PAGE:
KOBE — As the United Nations World Conference on Disaster Reduction headed into its final two days Friday, NGOs and some member states warned that the five-day parley would be a failure unless it culminated in specific action on disaster reduction measures, especially in the Indian Ocean region.
A formal statement on the Indian Ocean tsunamis will be included in the conference’s final document, the Hyogo Declaration, to be issued Saturday. John Horekens, a U.N. spokesman, said the declaration will follow closely a draft statement released Thursday after a high-level session on the disaster underscored the need for an early warning system in the region.
Although delegates agreed Thursday that the early warning system currently used in the Pacific would be the initial model for an Indian Ocean system, and although U.N. officials believe they can have a system up and running within a year, the draft was criticized for lacking specifics.
Nongovernmental organizations were angry that there was no timeline for introducing a comprehensive disaster-reduction mechanism for the Indian Ocean countries hit by the tsunamis, which have thus far claimed at least 180,000 lives.
Johan Schaar, who heads the Asian tsunami operations of the Red Cross and Red Crescent Societies, said a conference that closed without setting clear goals for the Indian Ocean region, including financial targets for disaster preparedness and risk reduction, would be a failure.
“It would be difficult to accept that the insights revealed by the tsunamis were not reflected in the outcome of this conference. It would be extremely sad if they did not spur an ambitious plan of action,” he said.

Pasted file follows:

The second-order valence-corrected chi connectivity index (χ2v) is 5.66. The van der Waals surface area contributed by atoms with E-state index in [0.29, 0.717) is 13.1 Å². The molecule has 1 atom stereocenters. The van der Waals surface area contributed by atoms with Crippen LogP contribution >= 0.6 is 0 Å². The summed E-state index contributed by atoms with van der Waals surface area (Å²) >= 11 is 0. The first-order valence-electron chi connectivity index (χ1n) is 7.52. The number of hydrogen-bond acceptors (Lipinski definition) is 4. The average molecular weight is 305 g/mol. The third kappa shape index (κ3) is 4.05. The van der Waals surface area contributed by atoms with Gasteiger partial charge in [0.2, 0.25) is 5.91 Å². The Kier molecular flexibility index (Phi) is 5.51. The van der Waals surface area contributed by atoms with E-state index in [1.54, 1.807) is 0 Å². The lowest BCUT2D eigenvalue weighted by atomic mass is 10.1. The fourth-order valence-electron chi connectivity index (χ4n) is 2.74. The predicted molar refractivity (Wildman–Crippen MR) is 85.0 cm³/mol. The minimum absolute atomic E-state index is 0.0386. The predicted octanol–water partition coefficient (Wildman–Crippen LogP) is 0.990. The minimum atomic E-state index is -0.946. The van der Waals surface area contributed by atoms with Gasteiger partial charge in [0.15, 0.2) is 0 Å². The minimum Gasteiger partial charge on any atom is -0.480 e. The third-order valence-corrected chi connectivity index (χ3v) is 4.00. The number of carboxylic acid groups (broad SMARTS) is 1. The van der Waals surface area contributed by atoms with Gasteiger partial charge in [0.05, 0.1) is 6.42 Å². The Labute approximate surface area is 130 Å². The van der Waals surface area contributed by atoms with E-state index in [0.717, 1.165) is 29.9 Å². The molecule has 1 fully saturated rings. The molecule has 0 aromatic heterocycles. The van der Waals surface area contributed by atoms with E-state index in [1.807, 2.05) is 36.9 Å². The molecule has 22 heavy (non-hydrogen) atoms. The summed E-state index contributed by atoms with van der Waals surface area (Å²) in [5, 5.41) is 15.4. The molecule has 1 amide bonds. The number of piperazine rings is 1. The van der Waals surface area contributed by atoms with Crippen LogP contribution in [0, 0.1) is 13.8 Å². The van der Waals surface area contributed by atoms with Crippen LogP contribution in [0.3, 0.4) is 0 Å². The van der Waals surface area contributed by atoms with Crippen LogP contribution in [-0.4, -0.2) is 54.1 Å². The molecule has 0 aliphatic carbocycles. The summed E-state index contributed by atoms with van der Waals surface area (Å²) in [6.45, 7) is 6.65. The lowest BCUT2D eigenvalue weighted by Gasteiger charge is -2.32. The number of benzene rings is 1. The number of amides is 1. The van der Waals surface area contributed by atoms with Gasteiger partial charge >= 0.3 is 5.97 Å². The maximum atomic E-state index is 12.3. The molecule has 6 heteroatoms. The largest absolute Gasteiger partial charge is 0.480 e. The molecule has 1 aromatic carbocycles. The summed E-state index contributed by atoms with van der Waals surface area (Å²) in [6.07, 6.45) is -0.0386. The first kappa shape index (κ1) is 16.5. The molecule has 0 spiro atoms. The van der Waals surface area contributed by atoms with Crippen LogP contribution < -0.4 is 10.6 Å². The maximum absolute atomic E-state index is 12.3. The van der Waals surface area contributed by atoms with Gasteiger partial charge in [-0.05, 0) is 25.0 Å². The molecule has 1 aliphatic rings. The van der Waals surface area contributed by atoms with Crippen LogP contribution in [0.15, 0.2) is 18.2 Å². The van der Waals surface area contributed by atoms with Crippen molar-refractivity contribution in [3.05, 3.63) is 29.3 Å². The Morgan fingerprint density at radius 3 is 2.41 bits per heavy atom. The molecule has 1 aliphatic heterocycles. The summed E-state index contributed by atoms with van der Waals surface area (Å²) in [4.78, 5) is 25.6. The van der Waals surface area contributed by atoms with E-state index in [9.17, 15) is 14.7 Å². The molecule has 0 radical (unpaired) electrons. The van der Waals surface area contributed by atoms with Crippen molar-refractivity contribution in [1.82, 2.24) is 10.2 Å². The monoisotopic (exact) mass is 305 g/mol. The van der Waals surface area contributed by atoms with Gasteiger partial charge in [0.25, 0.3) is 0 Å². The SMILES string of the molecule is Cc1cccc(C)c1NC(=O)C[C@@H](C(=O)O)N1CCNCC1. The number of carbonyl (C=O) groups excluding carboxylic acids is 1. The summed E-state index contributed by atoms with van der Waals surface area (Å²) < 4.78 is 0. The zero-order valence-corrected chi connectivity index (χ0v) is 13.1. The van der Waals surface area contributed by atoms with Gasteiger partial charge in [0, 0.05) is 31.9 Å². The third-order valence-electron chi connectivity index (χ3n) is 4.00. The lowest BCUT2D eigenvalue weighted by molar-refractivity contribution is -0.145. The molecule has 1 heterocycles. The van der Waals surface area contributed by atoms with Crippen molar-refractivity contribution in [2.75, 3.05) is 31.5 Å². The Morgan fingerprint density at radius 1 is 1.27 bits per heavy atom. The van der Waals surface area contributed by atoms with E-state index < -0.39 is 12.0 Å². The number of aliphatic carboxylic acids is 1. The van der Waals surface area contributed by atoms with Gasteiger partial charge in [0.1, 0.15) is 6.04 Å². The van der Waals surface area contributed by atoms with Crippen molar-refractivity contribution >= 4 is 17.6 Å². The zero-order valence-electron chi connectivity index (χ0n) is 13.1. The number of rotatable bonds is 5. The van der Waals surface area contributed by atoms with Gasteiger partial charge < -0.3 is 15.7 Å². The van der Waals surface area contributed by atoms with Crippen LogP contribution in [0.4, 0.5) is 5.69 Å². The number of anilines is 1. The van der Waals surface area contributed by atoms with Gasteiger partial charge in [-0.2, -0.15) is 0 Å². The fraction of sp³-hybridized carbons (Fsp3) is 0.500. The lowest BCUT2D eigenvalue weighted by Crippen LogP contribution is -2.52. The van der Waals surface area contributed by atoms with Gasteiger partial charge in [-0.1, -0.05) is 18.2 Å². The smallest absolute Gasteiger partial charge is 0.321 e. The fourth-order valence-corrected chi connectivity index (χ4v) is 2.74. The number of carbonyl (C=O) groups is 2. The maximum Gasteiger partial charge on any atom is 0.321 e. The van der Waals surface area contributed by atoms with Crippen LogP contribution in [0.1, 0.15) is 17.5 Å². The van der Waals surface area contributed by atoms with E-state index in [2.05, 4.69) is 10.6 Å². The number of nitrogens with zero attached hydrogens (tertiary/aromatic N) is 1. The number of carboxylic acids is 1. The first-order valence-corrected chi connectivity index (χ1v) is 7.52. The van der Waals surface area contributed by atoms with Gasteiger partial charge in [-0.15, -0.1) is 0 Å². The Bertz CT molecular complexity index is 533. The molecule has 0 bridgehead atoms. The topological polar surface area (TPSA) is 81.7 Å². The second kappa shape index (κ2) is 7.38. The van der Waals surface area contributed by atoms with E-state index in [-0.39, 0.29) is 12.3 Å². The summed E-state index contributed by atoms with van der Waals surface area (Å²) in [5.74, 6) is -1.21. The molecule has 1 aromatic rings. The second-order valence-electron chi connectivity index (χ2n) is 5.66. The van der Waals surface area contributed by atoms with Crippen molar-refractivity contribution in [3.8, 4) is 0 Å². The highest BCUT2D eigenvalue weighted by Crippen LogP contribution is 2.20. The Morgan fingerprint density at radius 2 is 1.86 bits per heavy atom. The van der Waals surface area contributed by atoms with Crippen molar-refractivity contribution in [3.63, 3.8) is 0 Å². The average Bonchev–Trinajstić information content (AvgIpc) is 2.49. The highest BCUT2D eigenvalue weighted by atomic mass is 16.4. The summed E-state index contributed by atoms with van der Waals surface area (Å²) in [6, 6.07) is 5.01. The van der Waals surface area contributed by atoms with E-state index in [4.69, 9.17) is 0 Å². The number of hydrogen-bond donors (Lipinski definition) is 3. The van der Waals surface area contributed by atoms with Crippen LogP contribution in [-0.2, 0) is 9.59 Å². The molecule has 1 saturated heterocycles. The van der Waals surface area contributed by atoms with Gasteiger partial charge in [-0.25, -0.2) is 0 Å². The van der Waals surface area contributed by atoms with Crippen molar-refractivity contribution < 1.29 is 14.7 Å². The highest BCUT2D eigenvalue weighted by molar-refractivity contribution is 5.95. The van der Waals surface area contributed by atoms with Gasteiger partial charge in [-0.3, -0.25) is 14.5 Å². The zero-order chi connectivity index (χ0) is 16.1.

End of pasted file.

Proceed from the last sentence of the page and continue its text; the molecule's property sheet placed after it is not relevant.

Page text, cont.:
But U.N. officials insisted that the sheer complexity of introducing such a system meant that deciding a timeline was currently impossible.
“For that we need further discussions, which are planned for other conferences in the coming months,” said Salvano Briceno, director of the International Strategy for Disaster Reduction.
The Hyogo Declaration was completed tentatively Friday evening. But Horekens acknowledged that it lacked concrete numerical targets.
Countries opposed to the inclusion of several clauses that mention climate change as a cause of natural disasters are likely to be happy.
“The final language related to climate change is possibly not as strong as some member states wanted it,” Horekens said.
The United States in particular fought hard to minimize the reference to an idea that President George W. Bush’s administration has rejected as scientifically unsound.
The U.K.-based Christian relief and development organization Tearfund, which works on poverty- and disaster-reduction efforts in more than 80 countries, is one of the largest NGOs present. It came to the conference with six basic requests, including making certain text changes that would force the U.N. to undertake tasks to implement disaster-reduction policies at the national and local levels and establish targets and timelines to introduce them.
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